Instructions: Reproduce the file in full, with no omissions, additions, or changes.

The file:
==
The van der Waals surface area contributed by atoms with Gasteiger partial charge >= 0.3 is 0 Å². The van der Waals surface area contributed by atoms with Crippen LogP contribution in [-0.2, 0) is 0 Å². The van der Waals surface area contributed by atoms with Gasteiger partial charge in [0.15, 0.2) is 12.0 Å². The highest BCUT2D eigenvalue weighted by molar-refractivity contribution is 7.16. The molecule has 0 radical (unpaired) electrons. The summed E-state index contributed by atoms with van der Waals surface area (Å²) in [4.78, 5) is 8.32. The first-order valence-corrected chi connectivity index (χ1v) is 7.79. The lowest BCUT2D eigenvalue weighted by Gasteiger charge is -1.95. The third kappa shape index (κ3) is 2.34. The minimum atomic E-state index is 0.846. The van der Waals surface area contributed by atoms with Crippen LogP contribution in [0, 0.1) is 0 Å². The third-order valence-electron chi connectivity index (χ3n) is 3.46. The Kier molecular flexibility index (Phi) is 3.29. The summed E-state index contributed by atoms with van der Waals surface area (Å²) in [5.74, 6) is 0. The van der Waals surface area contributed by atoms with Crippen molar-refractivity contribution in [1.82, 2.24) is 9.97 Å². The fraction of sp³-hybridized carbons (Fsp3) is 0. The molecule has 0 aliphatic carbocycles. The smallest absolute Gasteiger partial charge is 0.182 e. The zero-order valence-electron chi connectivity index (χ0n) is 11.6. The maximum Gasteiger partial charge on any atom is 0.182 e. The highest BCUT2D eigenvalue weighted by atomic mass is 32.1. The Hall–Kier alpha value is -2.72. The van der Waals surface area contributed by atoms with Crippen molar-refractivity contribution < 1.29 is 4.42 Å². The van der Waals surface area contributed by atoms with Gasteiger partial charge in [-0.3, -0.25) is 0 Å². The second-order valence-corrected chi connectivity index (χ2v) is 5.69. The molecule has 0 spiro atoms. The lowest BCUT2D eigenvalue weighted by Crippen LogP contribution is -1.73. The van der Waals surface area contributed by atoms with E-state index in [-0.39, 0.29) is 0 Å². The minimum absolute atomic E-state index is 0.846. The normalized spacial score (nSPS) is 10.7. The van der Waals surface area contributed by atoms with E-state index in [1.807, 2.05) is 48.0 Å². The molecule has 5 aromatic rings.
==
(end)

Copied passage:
The van der Waals surface area contributed by atoms with Gasteiger partial charge >= 0.3 is 0 Å². The van der Waals surface area contributed by atoms with Crippen LogP contribution in [-0.2, 0) is 0 Å². The van der Waals surface area contributed by atoms with Gasteiger partial charge in [0.15, 0.2) is 12.0 Å². The highest BCUT2D eigenvalue weighted by molar-refractivity contribution is 7.16. The molecule has 0 radical (unpaired) electrons. The summed E-state index contributed by atoms with van der Waals surface area (Å²) in [4.78, 5) is 8.32. The first-order valence-corrected chi connectivity index (χ1v) is 7.79. The lowest BCUT2D eigenvalue weighted by Gasteiger charge is -1.95. The third kappa shape index (κ3) is 2.34. The minimum atomic E-state index is 0.846. The van der Waals surface area contributed by atoms with Crippen LogP contribution in [0, 0.1) is 0 Å². The third-order valence-electron chi connectivity index (χ3n) is 3.46. The Kier molecular flexibility index (Phi) is 3.29. The summed E-state index contributed by atoms with van der Waals surface area (Å²) in [5.74, 6) is 0. The van der Waals surface area contributed by atoms with Crippen molar-refractivity contribution in [1.82, 2.24) is 9.97 Å². The fraction of sp³-hybridized carbons (Fsp3) is 0. The molecule has 0 aliphatic carbocycles. The smallest absolute Gasteiger partial charge is 0.182 e. The zero-order valence-electron chi connectivity index (χ0n) is 11.6. The maximum Gasteiger partial charge on any atom is 0.182 e. The highest BCUT2D eigenvalue weighted by atomic mass is 32.1. The Hall–Kier alpha value is -2.72. The van der Waals surface area contributed by atoms with Crippen molar-refractivity contribution < 1.29 is 4.42 Å². The van der Waals surface area contributed by atoms with Gasteiger partial charge in [-0.3, -0.25) is 0 Å². The second-order valence-corrected chi connectivity index (χ2v) is 5.69. The molecule has 0 spiro atoms. The lowest BCUT2D eigenvalue weighted by Crippen LogP contribution is -1.73. The van der Waals surface area contributed by atoms with E-state index in [-0.39, 0.29) is 0 Å². The minimum absolute atomic E-state index is 0.846. The normalized spacial score (nSPS) is 10.7. The van der Waals surface area contributed by atoms with E-state index in [1.807, 2.05) is 48.0 Å². The molecule has 5 aromatic rings.